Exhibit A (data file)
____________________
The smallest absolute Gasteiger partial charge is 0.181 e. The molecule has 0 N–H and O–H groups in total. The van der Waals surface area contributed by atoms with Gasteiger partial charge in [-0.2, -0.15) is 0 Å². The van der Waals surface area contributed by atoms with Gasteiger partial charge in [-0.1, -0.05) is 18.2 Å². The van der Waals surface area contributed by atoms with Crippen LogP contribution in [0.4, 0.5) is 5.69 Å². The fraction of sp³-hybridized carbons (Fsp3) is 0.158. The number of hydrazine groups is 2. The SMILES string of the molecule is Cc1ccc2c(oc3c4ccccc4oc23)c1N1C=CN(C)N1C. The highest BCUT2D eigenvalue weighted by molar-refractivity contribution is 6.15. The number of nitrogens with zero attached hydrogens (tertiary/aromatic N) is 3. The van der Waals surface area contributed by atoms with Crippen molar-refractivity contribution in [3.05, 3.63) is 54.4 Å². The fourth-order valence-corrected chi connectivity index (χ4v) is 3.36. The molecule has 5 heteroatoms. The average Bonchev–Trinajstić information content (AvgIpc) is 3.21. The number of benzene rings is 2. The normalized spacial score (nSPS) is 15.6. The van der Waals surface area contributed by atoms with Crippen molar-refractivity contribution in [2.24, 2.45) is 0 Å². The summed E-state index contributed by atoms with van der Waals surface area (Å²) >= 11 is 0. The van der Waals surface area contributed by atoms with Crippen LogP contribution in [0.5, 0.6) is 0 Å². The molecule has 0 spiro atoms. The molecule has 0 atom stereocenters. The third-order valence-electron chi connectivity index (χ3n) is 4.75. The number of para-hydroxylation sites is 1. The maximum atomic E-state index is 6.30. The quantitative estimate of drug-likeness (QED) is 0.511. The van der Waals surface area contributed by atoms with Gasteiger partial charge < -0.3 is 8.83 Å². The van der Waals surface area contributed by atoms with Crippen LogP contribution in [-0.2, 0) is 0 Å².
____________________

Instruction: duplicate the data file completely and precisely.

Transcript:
The smallest absolute Gasteiger partial charge is 0.181 e. The molecule has 0 N–H and O–H groups in total. The van der Waals surface area contributed by atoms with Gasteiger partial charge in [-0.2, -0.15) is 0 Å². The van der Waals surface area contributed by atoms with Gasteiger partial charge in [-0.1, -0.05) is 18.2 Å². The van der Waals surface area contributed by atoms with Crippen LogP contribution in [0.4, 0.5) is 5.69 Å². The fraction of sp³-hybridized carbons (Fsp3) is 0.158. The number of hydrazine groups is 2. The SMILES string of the molecule is Cc1ccc2c(oc3c4ccccc4oc23)c1N1C=CN(C)N1C. The highest BCUT2D eigenvalue weighted by molar-refractivity contribution is 6.15. The number of nitrogens with zero attached hydrogens (tertiary/aromatic N) is 3. The van der Waals surface area contributed by atoms with Crippen molar-refractivity contribution in [3.05, 3.63) is 54.4 Å². The fourth-order valence-corrected chi connectivity index (χ4v) is 3.36. The molecule has 5 heteroatoms. The average Bonchev–Trinajstić information content (AvgIpc) is 3.21. The number of benzene rings is 2. The normalized spacial score (nSPS) is 15.6. The van der Waals surface area contributed by atoms with Crippen molar-refractivity contribution in [2.24, 2.45) is 0 Å². The summed E-state index contributed by atoms with van der Waals surface area (Å²) >= 11 is 0. The van der Waals surface area contributed by atoms with Crippen LogP contribution in [0.5, 0.6) is 0 Å². The molecule has 0 spiro atoms. The molecule has 0 atom stereocenters. The third-order valence-electron chi connectivity index (χ3n) is 4.75. The number of para-hydroxylation sites is 1. The maximum atomic E-state index is 6.30. The quantitative estimate of drug-likeness (QED) is 0.511. The van der Waals surface area contributed by atoms with Gasteiger partial charge < -0.3 is 8.83 Å². The van der Waals surface area contributed by atoms with Crippen LogP contribution in [-0.2, 0) is 0 Å².